Quality of Life Comparison


If you lived in Argentina instead of Italy, you would:


live 5.0 years less

In Italy, the average life expectancy is 82 years (80 years for men, 85 years for women). In Argentina, that number is 77 years (74 years for men, 81 years for women).

be 42.2% more likely to be obese

In Italy, 19.9% of adults are obese. In Argentina, that number is 28.3% of people.


be 27.0% less likely to be unemployed

In Italy, 11.1% of adults are unemployed. In Argentina, that number is 8.1%.

be 14.0% less likely to be live below the poverty line

In Italy, 29.9% live below the poverty line. In Argentina, however, that number is 25.7%.

spend 28.3% less on taxes

Italy has a top tax rate of 48.8%. In Argentina, the top tax rate is 35.0%.

make 45.1% less money

Italy has a GDP per capita of $38,100, while in Argentina, the GDP per capita is $20,900.


have 94.2% more children

In Italy, there are approximately 8.6 babies per 1,000 people. In Argentina, there are 16.7 babies per 1,000 people.

be 13.0 times more likely to die during childbirth

In Italy, approximately 4.0 women per 100,000 births die during labor. In Argentina, 52.0 women do.

be 3.0 times more likely to die during infancy

In Italy, approximately 3.3 children die before they reach the age of one. In Argentina, on the other hand, 9.8 children do.

Basic Needs

be 14.5% more likely to have internet access

In Italy, approximately 61.3% of the population has internet access. In Argentina, about 70.2% do.


spend 47.8% less on healthcare

Italy spends 9.2% of its total GDP on healthcare. In Argentina, that number is 4.8% of GDP.

spend 43.9% more on education

Italy spends 4.1% of its total GDP on education. Argentina spends 5.9% of total GDP on education.


see 34.4% less coastline

Italy has a total of 7,600 km of coastline. In Argentina, that number is 4,989 km.

Argentina: At a glance

Argentina is a sovereign country in South America, with a total land area of approximately 2,736,690 sq km. In 1816, the United Provinces of the Rio Plata declared their independence from Spain. After Bolivia, Paraguay, and Uruguay went their separate ways, the area that remained became Argentina. The country's population and culture were heavily shaped by immigrants from throughout Europe, with Italy and Spain providing the largest percentage of newcomers from 1860 to 1930. Up until about the mid-20th century, much of Argentina's history was dominated by periods of internal political conflict between Federalists and Unitarians and between civilian and military factions. After World War II, an era of Peronist populism and direct and indirect military interference in subsequent governments was followed by a military junta that took power in 1976. Democracy returned in 1983 after a failed bid to seize the Falkland Islands (Islas Malvinas) by force, and has persisted despite numerous challenges, the most formidable of which was a severe economic crisis in 2001-02 that led to violent public protests and the successive resignations of several presidents. In January 2013, Argentina assumed a nonpermanent seat on the UN Security Council for the 2013-14 term.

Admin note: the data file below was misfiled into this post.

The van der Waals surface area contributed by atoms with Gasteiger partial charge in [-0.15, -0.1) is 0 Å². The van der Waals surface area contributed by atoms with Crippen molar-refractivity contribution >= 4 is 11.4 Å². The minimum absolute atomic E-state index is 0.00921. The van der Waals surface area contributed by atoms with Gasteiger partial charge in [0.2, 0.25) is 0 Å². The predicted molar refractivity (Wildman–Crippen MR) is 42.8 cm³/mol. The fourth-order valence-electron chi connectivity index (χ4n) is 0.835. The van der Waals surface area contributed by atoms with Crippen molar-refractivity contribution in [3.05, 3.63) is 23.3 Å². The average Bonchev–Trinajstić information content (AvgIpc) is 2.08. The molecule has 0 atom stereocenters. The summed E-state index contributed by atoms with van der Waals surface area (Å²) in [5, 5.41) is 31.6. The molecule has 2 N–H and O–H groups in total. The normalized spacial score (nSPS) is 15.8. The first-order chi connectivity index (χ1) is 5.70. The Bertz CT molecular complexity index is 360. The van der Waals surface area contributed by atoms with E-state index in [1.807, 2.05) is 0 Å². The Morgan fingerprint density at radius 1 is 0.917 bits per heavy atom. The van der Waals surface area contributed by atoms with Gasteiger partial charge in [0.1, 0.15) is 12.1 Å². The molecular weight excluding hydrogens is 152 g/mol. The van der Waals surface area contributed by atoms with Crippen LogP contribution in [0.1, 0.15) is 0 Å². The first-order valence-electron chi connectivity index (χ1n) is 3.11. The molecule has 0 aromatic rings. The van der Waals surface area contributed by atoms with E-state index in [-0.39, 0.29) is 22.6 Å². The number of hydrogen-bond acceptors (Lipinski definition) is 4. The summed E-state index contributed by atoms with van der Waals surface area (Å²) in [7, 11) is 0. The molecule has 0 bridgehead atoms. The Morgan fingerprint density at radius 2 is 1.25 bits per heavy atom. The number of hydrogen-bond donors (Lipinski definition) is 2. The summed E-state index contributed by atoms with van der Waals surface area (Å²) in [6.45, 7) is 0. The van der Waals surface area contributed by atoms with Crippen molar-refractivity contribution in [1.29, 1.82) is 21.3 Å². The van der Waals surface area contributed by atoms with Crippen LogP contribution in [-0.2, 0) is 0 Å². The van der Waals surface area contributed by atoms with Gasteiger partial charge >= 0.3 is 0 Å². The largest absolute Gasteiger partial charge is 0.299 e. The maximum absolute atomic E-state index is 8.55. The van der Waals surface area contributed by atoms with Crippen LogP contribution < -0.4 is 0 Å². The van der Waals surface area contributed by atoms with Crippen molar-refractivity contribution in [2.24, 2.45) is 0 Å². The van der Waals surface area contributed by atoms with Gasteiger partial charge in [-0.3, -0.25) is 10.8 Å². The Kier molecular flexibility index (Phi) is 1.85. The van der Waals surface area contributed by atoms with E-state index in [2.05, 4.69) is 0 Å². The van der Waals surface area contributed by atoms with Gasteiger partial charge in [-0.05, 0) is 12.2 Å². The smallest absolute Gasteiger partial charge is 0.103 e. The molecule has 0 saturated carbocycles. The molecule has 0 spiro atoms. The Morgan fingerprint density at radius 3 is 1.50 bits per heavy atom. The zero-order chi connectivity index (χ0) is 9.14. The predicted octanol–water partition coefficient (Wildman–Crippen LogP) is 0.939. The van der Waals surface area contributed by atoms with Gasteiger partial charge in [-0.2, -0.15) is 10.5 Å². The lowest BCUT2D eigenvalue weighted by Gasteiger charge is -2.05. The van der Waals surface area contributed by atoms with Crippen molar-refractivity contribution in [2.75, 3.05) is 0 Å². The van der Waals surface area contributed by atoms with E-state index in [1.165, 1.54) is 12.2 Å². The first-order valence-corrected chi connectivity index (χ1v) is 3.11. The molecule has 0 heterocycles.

How big is Argentina compared to Italy? See an in-depth size comparison.

The statistics on this page were calculated using the following data sources: The World Factbook, Italian Revenue Agency, Federal Administration of Public Revenue.


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